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Unraveling Consensus on Climate Change?

Posted By Patrick Bell On December 11, 2008 @ 10:59 am In Energy | Comments Disabled

That’s the case made in an editorial in the Wall Street Journal [1] today, which takes specific aim at the “green jobs myth” citing evidence from recent blue-collar worker protests in Europe, and the lack of progress coming out of UN climate talks in Poznan, Poland:

In Brussels last week, some 11,000 metal workers clogged the EU quarter to protest global-warming policies. They worry that their industry could be harmed and their jobs forced overseas; some of them carried coffins as props. Most of the marching workers were from Germany, where auto makers are also still fuming over new emissions standards. Audi and BMW and other carbon-using industries have argued both for shallower emissions cuts and a longer phase-in period.

This is certainly a new tune for the Europeans, who have lectured Americans for more than a decade to sign Kyoto because the planet is in peril. Their happy talk of a painless 20% reduction in emissions by 2020 has been mugged by reality. Carbon emission regulations come at a high price in lost jobs and lost competitiveness.We hope the incoming Obama economics team is paying attention to the worker and industry backlash in Europe. Mr. Obama is still embracing the line from Greenpeace and the Environmental Defense Fund that cap and trade can generate five million “green jobs.” If you throw enough tax subsidies at something, you’re bound to get some new jobs. But if the money for those subsidies comes from higher energy taxes — and a cap and trade regime would amount to as much $1.2 trillion of new taxes — millions of jobs in carbon-using industry are also going to be lost.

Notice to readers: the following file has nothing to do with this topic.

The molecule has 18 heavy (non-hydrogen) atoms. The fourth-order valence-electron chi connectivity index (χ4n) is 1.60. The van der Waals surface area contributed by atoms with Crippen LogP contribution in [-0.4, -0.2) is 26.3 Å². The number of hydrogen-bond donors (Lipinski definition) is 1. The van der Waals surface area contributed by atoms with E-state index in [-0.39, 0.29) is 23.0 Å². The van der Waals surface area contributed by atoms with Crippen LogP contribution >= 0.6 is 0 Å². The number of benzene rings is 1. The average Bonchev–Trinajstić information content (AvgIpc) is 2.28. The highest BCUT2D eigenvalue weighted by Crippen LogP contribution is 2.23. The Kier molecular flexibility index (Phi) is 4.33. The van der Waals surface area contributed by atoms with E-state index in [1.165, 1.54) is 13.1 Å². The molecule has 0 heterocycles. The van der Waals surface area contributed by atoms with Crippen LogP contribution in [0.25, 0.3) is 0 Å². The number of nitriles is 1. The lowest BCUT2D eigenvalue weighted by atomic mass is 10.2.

The Europeans once believed the “green jobs” myth too. Now, as blue-collar workers take to the streets, they have learned that climate-change legislation means green unemployment.

The Journal’s editorial appears just as Sen. John Kerry (D-MA) touches down in Poznan for the remaining two days of ”high-level” talks.  But as the Boston Globe reports [2], although Sen. Kerry continues to express hope the conference will stay on track, even a number of enviro-left groups have dampened their expectations.

Mr. Bell is a U.S. Fulbright Fellow to Austria, and MPA student at Seattle University.


Article printed from The Foundry: Conservative Policy News from The Heritage Foundation: http://blog.heritage.org

URL to article: http://blog.heritage.org/2008/12/11/unraveling-consensus-on-climate-change/

URLs in this post:

[1] an editorial in the Wall Street Journal: http://online.wsj.com/article/SB122886086448792609.html

[2] Boston Globe reports: http://www.boston.com/news/nation/washington/articles/2008/12/10/kerry_says_talks_on_climate_must_remain_on_track/

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